I remember thinking, “Only in Beaufort!” Every race uses course monitors at intersections to keep traffic from interfering with the runners. At the end of Front Street, the Beaufort Road Race course passes between the public boat ramp and its parking area. As I approached the boat ramp, I was hoping that there would be course monitors to keep us from getting run over by boat trailers.
I passed the boat ramp without incident and turned toward Lennoxville Road. I lost the nice breeze off Taylor’s creek that was keeping me cooled down. I had an ice pack around my neck, but it was half melted. Heidi passed me about mile 2.5. I shouted in encouragement to her and watched her fly by.
Mile Three (7:31) Chasing Heidi Tucker
On Lennoxville Road, the slight breeze was a tailwind. My energy level was good now. I think about eight runners had passed me and I felt like I could go faster. I could see Heidi about a quarter mile off in the distance. I started exerting and decided I was going to catch her. Slowly, I began passing some of the runners that passed me. I passed mile three and felt good and turned onto Ann Street.
On Ann Street heading west the road was somewhat uneven so it was not as fast as I had hoped. Oh well, at least the recent roadwork was paved. I kept my sights set on Heidi, whom I knew to be to be a fast runner. By mile four I was within a half block and felt good.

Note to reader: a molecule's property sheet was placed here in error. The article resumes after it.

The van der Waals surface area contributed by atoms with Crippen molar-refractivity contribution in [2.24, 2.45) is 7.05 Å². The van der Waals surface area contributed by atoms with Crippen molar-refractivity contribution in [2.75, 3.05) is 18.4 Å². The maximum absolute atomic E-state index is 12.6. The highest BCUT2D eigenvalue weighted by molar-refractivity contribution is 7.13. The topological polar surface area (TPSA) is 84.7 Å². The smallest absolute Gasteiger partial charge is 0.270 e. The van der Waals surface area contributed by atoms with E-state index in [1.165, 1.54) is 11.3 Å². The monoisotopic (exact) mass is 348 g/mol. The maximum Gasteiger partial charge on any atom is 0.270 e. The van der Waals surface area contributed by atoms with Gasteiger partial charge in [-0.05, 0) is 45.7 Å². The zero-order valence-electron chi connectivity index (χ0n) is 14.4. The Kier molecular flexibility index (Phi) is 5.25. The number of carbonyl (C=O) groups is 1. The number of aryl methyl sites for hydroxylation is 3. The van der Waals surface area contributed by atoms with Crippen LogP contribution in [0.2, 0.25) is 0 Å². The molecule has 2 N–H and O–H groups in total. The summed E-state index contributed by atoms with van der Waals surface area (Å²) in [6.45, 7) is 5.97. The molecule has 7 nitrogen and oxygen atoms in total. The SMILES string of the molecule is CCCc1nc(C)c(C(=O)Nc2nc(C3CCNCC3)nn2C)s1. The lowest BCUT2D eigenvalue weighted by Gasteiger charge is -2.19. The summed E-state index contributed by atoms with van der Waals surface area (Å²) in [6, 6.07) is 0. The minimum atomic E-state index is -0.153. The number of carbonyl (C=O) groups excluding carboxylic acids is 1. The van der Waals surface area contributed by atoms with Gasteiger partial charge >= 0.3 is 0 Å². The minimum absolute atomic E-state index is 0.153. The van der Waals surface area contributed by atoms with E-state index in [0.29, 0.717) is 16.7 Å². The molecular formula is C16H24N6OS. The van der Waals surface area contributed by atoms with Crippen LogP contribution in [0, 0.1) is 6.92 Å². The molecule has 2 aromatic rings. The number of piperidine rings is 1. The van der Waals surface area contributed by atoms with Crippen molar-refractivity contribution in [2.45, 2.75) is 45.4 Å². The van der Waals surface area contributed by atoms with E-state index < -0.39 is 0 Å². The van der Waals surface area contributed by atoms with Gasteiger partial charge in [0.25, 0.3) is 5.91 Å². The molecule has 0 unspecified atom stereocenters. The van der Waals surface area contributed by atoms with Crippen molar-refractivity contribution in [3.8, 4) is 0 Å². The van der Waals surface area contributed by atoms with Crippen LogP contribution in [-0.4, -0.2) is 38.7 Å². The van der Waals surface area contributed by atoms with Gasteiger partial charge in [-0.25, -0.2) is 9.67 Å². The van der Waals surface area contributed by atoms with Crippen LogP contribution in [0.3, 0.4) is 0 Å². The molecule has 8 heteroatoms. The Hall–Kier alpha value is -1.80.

Mile Four (6:31) Pouring it on
As I slowed to turn on Live Oak Street and then Broad Street I lost a little ground. I was still not getting overheated so I cranked as hard as I could. I was slowly catching up with Heidi. I could see my teammate a block away down Broad Street. She shouted to me when I passed; quite excited that I was so close to the front-runners.
I finally caught Heidi right before the turn onto Orange Street. We exchanged support. The turns onto Orange and again onto Ann Street slowed me down enough that Heidi passed me again. That was probably a good thing because I seem to go faster when there is someone in front of me.
Mile Five (6:19) Chasing Heidi, again
By mile five I was fired up. Heidi was well in front but I knew I had enough energy to catch her again. The live oaks that line the street kept down the headwind and provided ample shade. By now the sun was hot. The race was living up to its reputation as a scorcher. My ice was all melted but I was soaking wet so I was still getting plenty of cooling. My only problem on the whole course was at the intersection of Hill and Front Streets. Initially I was afraid the descent on Hill Street would make the bike too hard to control at the corner. Since I had already ridden through the turn I wasn’t worried about speed so I decided to get the most out of gravity that I could.
At the bottom of the hill, walkers were returning from the 5K turnaround. I yelled to warn them, hoping that they would have the sense to get out of the way. No luck. They just ditty-bopped along, side by side, blocking half the street. Oh well, wheels yield to heels. I jammed the brakes, swung wide and lost all that precious momentum. I think I uttered a few choice words under my breath. Sorry.